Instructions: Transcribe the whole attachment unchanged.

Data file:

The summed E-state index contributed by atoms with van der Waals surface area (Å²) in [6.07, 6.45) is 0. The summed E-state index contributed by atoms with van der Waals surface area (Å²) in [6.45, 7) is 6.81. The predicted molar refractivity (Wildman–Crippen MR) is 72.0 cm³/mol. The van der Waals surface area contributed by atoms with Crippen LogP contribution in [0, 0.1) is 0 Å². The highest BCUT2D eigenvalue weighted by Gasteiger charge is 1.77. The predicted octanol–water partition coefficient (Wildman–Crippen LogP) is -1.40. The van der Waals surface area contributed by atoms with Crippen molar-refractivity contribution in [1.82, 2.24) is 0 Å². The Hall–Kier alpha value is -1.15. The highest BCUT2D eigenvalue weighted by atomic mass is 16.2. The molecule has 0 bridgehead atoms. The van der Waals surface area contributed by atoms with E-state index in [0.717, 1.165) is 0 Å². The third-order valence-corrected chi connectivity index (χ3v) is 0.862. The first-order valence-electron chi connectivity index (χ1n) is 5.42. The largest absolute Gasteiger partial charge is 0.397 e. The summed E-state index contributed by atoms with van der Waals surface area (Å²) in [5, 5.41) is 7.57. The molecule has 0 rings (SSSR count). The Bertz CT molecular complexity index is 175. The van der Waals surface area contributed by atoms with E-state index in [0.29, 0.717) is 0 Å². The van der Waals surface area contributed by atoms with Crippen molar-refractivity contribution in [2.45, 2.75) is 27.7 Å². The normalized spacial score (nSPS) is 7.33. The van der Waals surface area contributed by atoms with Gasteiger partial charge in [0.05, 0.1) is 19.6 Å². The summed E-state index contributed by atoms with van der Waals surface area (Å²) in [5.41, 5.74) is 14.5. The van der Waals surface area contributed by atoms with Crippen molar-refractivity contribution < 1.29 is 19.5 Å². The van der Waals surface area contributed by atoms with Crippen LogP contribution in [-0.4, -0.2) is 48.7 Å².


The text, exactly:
The summed E-state index contributed by atoms with van der Waals surface area (Å²) in [6.07, 6.45) is 0. The summed E-state index contributed by atoms with van der Waals surface area (Å²) in [6.45, 7) is 6.81. The predicted molar refractivity (Wildman–Crippen MR) is 72.0 cm³/mol. The van der Waals surface area contributed by atoms with Crippen LogP contribution in [0, 0.1) is 0 Å². The highest BCUT2D eigenvalue weighted by Gasteiger charge is 1.77. The predicted octanol–water partition coefficient (Wildman–Crippen LogP) is -1.40. The van der Waals surface area contributed by atoms with Crippen molar-refractivity contribution in [1.82, 2.24) is 0 Å². The Hall–Kier alpha value is -1.15. The highest BCUT2D eigenvalue weighted by atomic mass is 16.2. The molecule has 0 bridgehead atoms. The van der Waals surface area contributed by atoms with E-state index in [0.717, 1.165) is 0 Å². The third-order valence-corrected chi connectivity index (χ3v) is 0.862. The first-order valence-electron chi connectivity index (χ1n) is 5.42. The largest absolute Gasteiger partial charge is 0.397 e. The summed E-state index contributed by atoms with van der Waals surface area (Å²) in [5, 5.41) is 7.57. The molecule has 0 rings (SSSR count). The Bertz CT molecular complexity index is 175. The van der Waals surface area contributed by atoms with E-state index in [0.29, 0.717) is 0 Å². The van der Waals surface area contributed by atoms with Crippen molar-refractivity contribution in [2.45, 2.75) is 27.7 Å². The normalized spacial score (nSPS) is 7.33. The van der Waals surface area contributed by atoms with Gasteiger partial charge in [0.05, 0.1) is 19.6 Å². The summed E-state index contributed by atoms with van der Waals surface area (Å²) in [5.41, 5.74) is 14.5. The van der Waals surface area contributed by atoms with Crippen molar-refractivity contribution < 1.29 is 19.5 Å². The van der Waals surface area contributed by atoms with Crippen LogP contribution in [-0.4, -0.2) is 48.7 Å².